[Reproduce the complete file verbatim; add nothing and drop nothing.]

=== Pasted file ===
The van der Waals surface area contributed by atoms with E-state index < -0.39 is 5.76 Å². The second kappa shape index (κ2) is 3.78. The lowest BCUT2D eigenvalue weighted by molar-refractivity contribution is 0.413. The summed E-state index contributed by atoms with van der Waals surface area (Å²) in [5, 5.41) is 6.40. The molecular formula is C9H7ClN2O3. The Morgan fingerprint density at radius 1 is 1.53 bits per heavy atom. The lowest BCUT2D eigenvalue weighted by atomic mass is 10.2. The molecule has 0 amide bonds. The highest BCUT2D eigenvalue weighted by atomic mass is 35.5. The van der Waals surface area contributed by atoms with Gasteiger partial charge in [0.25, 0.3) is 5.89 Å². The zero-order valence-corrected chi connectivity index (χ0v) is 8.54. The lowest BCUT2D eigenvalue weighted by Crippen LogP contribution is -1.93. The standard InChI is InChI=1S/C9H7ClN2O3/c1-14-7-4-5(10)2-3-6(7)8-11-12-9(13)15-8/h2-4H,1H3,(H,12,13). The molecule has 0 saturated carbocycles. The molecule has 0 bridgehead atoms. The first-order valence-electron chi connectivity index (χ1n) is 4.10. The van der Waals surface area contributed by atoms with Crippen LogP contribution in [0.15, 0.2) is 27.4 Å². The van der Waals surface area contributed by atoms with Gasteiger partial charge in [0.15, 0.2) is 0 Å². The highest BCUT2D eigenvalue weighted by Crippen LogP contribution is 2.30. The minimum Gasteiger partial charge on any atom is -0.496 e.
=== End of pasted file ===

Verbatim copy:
The van der Waals surface area contributed by atoms with E-state index < -0.39 is 5.76 Å². The second kappa shape index (κ2) is 3.78. The lowest BCUT2D eigenvalue weighted by molar-refractivity contribution is 0.413. The summed E-state index contributed by atoms with van der Waals surface area (Å²) in [5, 5.41) is 6.40. The molecular formula is C9H7ClN2O3. The Morgan fingerprint density at radius 1 is 1.53 bits per heavy atom. The lowest BCUT2D eigenvalue weighted by atomic mass is 10.2. The molecule has 0 amide bonds. The highest BCUT2D eigenvalue weighted by atomic mass is 35.5. The van der Waals surface area contributed by atoms with Gasteiger partial charge in [0.25, 0.3) is 5.89 Å². The zero-order valence-corrected chi connectivity index (χ0v) is 8.54. The lowest BCUT2D eigenvalue weighted by Crippen LogP contribution is -1.93. The standard InChI is InChI=1S/C9H7ClN2O3/c1-14-7-4-5(10)2-3-6(7)8-11-12-9(13)15-8/h2-4H,1H3,(H,12,13). The molecule has 0 saturated carbocycles. The molecule has 0 bridgehead atoms. The first-order valence-electron chi connectivity index (χ1n) is 4.10. The van der Waals surface area contributed by atoms with Crippen LogP contribution in [0.15, 0.2) is 27.4 Å². The van der Waals surface area contributed by atoms with Gasteiger partial charge in [0.15, 0.2) is 0 Å². The highest BCUT2D eigenvalue weighted by Crippen LogP contribution is 2.30. The minimum Gasteiger partial charge on any atom is -0.496 e.